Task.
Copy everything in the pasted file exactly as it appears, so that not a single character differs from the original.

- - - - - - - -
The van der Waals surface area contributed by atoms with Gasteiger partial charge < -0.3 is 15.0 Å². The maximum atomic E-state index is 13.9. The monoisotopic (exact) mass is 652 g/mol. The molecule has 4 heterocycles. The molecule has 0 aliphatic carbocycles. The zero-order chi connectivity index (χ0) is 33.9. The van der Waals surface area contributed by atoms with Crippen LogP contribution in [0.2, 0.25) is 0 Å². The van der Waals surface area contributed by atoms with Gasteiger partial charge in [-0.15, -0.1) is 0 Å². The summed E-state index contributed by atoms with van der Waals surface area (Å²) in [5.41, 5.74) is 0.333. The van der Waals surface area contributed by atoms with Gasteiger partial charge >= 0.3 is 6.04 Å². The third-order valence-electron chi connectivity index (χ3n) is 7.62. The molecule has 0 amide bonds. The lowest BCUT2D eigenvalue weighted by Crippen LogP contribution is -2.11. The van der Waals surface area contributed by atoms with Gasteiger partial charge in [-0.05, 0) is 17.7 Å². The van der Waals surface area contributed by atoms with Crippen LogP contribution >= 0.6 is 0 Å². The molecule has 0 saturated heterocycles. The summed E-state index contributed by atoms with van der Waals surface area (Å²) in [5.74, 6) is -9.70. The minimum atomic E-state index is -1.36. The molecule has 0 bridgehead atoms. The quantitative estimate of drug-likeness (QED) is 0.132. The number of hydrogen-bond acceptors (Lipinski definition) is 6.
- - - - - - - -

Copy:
The van der Waals surface area contributed by atoms with Gasteiger partial charge < -0.3 is 15.0 Å². The maximum atomic E-state index is 13.9. The monoisotopic (exact) mass is 652 g/mol. The molecule has 4 heterocycles. The molecule has 0 aliphatic carbocycles. The zero-order chi connectivity index (χ0) is 33.9. The van der Waals surface area contributed by atoms with Crippen LogP contribution in [0.2, 0.25) is 0 Å². The van der Waals surface area contributed by atoms with Gasteiger partial charge in [-0.15, -0.1) is 0 Å². The summed E-state index contributed by atoms with van der Waals surface area (Å²) in [5.41, 5.74) is 0.333. The van der Waals surface area contributed by atoms with Gasteiger partial charge >= 0.3 is 6.04 Å². The third-order valence-electron chi connectivity index (χ3n) is 7.62. The molecule has 0 amide bonds. The lowest BCUT2D eigenvalue weighted by Crippen LogP contribution is -2.11. The van der Waals surface area contributed by atoms with Gasteiger partial charge in [-0.05, 0) is 17.7 Å². The van der Waals surface area contributed by atoms with Crippen LogP contribution >= 0.6 is 0 Å². The molecule has 0 saturated heterocycles. The summed E-state index contributed by atoms with van der Waals surface area (Å²) in [5.74, 6) is -9.70. The minimum atomic E-state index is -1.36. The molecule has 0 bridgehead atoms. The quantitative estimate of drug-likeness (QED) is 0.132. The number of hydrogen-bond acceptors (Lipinski definition) is 6.